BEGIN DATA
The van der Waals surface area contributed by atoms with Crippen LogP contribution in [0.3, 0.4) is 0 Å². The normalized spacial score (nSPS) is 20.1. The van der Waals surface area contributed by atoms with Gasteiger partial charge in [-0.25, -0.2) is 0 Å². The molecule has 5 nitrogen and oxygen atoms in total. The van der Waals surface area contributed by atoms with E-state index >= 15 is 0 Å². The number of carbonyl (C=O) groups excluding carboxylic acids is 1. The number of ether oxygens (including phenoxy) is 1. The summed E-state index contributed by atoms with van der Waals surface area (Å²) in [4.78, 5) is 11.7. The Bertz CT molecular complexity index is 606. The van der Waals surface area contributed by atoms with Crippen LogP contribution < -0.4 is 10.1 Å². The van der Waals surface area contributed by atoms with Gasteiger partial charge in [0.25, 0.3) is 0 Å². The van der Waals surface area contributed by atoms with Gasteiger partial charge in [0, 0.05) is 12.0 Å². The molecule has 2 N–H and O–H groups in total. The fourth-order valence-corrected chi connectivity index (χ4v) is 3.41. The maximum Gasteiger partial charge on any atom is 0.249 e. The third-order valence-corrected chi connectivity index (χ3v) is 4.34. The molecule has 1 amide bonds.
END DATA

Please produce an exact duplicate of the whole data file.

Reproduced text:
The van der Waals surface area contributed by atoms with Crippen LogP contribution in [0.3, 0.4) is 0 Å². The normalized spacial score (nSPS) is 20.1. The van der Waals surface area contributed by atoms with Gasteiger partial charge in [-0.25, -0.2) is 0 Å². The molecule has 5 nitrogen and oxygen atoms in total. The van der Waals surface area contributed by atoms with E-state index >= 15 is 0 Å². The number of carbonyl (C=O) groups excluding carboxylic acids is 1. The number of ether oxygens (including phenoxy) is 1. The summed E-state index contributed by atoms with van der Waals surface area (Å²) in [4.78, 5) is 11.7. The Bertz CT molecular complexity index is 606. The van der Waals surface area contributed by atoms with Crippen LogP contribution < -0.4 is 10.1 Å². The van der Waals surface area contributed by atoms with Gasteiger partial charge in [0.25, 0.3) is 0 Å². The van der Waals surface area contributed by atoms with Gasteiger partial charge in [0, 0.05) is 12.0 Å². The molecule has 2 N–H and O–H groups in total. The fourth-order valence-corrected chi connectivity index (χ4v) is 3.41. The maximum Gasteiger partial charge on any atom is 0.249 e. The third-order valence-corrected chi connectivity index (χ3v) is 4.34. The molecule has 1 amide bonds.